Sleep problems may cause you to have difficulty falling asleep or remaining asleep.  You may wake up during the night or too early in the morning.  The lack of sleep may cause you to feel tired during the day, moody, and irritable.  You may have a harder time concentrating, performing your usual tasks, solving problems, and remembering things.  Some older people may have problems determining when it is daytime and when it is night.

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Diagnosis
You should talk to your doctor if you experience trouble sleeping at night.  Your doctor will review your medical history, medication list, and conduct evaluations as necessary.  Depending on the suspected cause of your sleep problem, you may be referred to other specialists, such as a sleep medicine doctor, urologist, or psychiatrist.

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Treatment
Sleep problems may be treated with lifestyle changes, medications, or a combination of both.  If you have an underlying medical disorder, such as asthma, your doctor will treat that as well.  Treatment for psychiatric and sleep disorders vary according to the cause of the problem, and may include use of prescription medication.
 
Many cases of insomnia can be corrected with lifestyle changes.  It can be helpful to establish a consistent bedtime routine, eat a healthy diet, exercise regularly, and practice relaxation techniques.  You should refrain from using tobacco products, alcohol, and illegal drugs.  Your bedroom should be used for sleeping and not other activities such as watching television or computer work.  A behavioral therapist, counselor, or psychiatrist may help you resolve issues and guide you to a healthier lifestyle.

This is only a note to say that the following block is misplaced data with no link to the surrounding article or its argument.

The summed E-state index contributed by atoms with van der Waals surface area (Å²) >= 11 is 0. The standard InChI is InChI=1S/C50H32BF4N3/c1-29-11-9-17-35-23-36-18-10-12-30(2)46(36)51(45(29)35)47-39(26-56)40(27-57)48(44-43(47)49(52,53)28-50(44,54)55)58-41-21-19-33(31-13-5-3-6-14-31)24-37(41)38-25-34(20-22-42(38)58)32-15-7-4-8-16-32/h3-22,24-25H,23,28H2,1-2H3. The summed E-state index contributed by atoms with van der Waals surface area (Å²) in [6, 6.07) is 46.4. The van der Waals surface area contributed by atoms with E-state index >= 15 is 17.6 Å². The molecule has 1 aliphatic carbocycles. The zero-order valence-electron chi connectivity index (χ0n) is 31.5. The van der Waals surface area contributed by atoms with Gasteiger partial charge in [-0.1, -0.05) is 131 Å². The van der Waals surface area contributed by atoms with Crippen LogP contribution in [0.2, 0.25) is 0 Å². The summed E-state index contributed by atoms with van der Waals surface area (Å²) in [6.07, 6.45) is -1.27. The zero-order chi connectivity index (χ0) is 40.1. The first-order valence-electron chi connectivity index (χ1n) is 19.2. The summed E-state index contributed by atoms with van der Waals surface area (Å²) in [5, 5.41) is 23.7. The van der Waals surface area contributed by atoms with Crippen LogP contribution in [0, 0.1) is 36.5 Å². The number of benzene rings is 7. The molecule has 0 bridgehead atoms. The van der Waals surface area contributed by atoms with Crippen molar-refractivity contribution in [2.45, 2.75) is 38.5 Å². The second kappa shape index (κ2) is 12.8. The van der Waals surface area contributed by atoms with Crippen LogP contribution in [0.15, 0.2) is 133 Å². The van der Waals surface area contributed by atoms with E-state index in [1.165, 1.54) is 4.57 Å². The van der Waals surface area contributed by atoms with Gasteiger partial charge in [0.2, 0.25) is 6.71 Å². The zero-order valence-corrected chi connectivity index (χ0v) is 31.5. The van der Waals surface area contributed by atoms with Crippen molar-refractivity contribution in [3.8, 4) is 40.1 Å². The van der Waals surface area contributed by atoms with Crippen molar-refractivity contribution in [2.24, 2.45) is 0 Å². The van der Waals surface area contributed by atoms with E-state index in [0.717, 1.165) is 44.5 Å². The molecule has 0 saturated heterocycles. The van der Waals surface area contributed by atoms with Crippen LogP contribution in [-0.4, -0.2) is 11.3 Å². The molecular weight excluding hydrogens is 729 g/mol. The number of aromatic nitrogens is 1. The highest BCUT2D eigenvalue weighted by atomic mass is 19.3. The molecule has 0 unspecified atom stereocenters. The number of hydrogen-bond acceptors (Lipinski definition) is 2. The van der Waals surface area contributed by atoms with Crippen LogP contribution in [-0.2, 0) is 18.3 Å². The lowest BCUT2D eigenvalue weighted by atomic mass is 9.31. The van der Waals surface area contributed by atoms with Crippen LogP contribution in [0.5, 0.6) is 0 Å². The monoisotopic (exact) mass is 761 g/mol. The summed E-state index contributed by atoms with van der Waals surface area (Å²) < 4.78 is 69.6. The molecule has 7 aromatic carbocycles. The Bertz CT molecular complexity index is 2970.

Prescription medication can be used to help you sleep better.  Some sleep medications are used on an as needed basis and others are for long or short-term use.  You should consult your doctor before trying over-the-counter sleep aids.  Some over-the-counter medications have side effects or interactions with other types of medications.

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Prevention
 You may prevent insomnia by reducing the risk factors that you can control.  It can be helpful to eat healthy, exercise regularly, and practice relaxation techniques.  Counseling may help as well.  Establish a regular bedtime routine and use your bedroom only for sleep and sexual activity.  It is helpful to not use alcohol, cigarettes or nicotine products, caffeine products, illegal drugs, or other stimulants.  If you are diagnosed with a psychiatric disorder such as anxiety or depression, follow you psychiatrist’s recommendations for taking your medication.

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Am I at Risk

Sleep problems for older adults are common.  Some of the risk factors include:


_____ Increasing age is associated with an increase in sleep problems.
_____ Medical conditions can disrupt sleep.  Common causes include anxiety, depression, hormonal changes, alcoholism, chronic pain, thyroid conditions, heart failure, frequent urination during the night, GERD, and asthma.